Union Finance Minister Arun Jaitley’s opening salvo on Friday, ahead of the Narendra Modi government’s first anniversary, focussed on the ruling dispensation providing the country with a corruption-free, transparent governance.
This, he said, is in sharp contrast to the crony capitalism and spate of financial scams that marked the tenure of the previous United Progressive Alliance government at the Centre.
With much of the government’s achievements yet to be felt, Mr. Jaitley appeared keener on concentrating on the BJP-led National Democratic Alliance’s 12 months of transparent, corruption-free governance, marked by focused, swift decision-making, stressing that it was everything the Congress-led UPA regime had not been.
Mr. Jaitley’s press conference was as much about the ruling dispensation’s achievements as it was an indictment of the Congress-led UPA’s 10 years in power.
If the present government had its eyes fixed on “growth and development”, its predecessor had “positioned” itself as “anti-growth and anti-development”, obstructing reforms such as the Goods and Services Tax (GST) and amendments to the 2013 land acquisition law that, Mr. Jaitley emphasised, had only blocked the construction of rural roads, rural housing and rural infrastructure.
At times, it appeared as though Mr. Jaitley’s emphasis at his press conference was on showing the Congress in poor light.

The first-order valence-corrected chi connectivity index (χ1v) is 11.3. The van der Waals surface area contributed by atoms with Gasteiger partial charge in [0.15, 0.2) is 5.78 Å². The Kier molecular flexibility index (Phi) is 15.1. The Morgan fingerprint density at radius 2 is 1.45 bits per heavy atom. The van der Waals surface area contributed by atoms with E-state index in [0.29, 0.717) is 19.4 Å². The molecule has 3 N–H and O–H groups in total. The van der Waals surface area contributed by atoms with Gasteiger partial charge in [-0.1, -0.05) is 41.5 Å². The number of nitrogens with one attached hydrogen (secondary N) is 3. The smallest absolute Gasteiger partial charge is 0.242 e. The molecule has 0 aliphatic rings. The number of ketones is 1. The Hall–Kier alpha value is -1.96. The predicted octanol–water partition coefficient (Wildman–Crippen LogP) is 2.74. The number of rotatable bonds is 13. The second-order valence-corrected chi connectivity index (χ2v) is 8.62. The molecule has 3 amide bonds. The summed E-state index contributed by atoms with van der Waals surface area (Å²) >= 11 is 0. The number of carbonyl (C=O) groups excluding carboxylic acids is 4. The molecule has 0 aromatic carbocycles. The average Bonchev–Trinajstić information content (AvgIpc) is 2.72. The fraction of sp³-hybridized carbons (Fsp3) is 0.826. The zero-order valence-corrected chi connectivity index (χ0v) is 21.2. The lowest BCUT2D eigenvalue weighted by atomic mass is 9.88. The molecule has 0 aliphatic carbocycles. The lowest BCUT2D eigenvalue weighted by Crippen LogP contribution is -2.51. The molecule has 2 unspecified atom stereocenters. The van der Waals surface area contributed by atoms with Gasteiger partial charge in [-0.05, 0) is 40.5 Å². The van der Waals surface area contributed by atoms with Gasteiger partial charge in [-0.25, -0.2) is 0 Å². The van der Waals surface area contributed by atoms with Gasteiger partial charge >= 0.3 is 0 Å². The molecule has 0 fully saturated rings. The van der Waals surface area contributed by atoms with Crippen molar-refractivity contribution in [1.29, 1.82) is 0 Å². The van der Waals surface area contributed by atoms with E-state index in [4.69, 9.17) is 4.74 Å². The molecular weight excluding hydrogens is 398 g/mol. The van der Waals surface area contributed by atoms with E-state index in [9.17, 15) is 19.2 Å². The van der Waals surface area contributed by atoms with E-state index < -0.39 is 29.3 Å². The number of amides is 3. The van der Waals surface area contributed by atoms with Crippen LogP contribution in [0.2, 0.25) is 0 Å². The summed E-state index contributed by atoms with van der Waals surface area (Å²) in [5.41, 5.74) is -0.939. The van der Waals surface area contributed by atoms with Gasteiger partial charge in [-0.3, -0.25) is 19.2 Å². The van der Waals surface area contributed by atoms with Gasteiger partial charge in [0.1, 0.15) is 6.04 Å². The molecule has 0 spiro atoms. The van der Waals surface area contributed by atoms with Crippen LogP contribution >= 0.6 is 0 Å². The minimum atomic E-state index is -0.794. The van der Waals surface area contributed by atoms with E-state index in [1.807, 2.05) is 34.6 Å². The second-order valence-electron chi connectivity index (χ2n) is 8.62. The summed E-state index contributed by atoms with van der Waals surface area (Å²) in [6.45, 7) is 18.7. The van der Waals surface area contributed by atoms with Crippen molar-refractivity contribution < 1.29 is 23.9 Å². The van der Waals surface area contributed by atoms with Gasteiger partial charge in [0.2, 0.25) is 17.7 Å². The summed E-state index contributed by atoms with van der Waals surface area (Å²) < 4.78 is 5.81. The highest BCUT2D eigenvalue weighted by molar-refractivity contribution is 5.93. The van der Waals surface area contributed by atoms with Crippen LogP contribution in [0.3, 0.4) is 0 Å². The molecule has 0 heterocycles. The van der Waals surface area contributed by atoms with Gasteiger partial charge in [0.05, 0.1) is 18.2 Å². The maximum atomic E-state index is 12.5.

If the government’s chief spin doctor chose not to acknowledge that much of what he claimed as the ruling party’s achievements were in continuum with its predecessor’s policies, that was understandable. But his returning repeatedly to the Congress’s “shortcomings” betrayed the same nervousness that was evident in the BJP’s behaviour in the recent Budget Session of Parliament — especially after the return of Congress vice-president Rahul Gandhi.
A positive spin Mr. Jaitley succeeded in giving his government’s failure to pass the laws relating to the GST and land acquisition a positive spin: instead of labouring on the Opposition’s “obstructionism” (something the BJP was equally, if not more, guilty of when in Opposition), he emphasised that the Modi government had overcome all obstacles to clear all but two of the Bills it had wanted to pass.
This, he said, had been done by the government’s exemplary use of “cooperative federalism” that had seen regional parties appreciating the plus points of supporting the BJP-led NDA government in passing the coal and mines Bills.
He also adroitly distanced himself from some negative publicity he had attracted when he spoke pejoratively of “an indirectly elected House questioning the wisdom of a directly elected House, (not) once in a while but... Bill after Bill, session after session.” Asked whether he felt a constitutional change was required to change this, he ruled it out firmly.
Delhi impasse A few days ago, Mr. Jaitley seemed to be on Lieutenant-Governor Najeeb Jung’s side against Delhi Chief Minister Arvind Kejriwal when he described the AAP’s victory in Delhi as “a very costly experiment because governance is not their political agenda”; on Friday, he steered clear of the controversy, saying the problem in Delhi was a constitutional, not a political, issue.
While he lauded the Prime Minister for putting India on the world map, travelling to 18 countries in 12 months, he mocked Mr. Gandhi for his 55-day foreign holiday.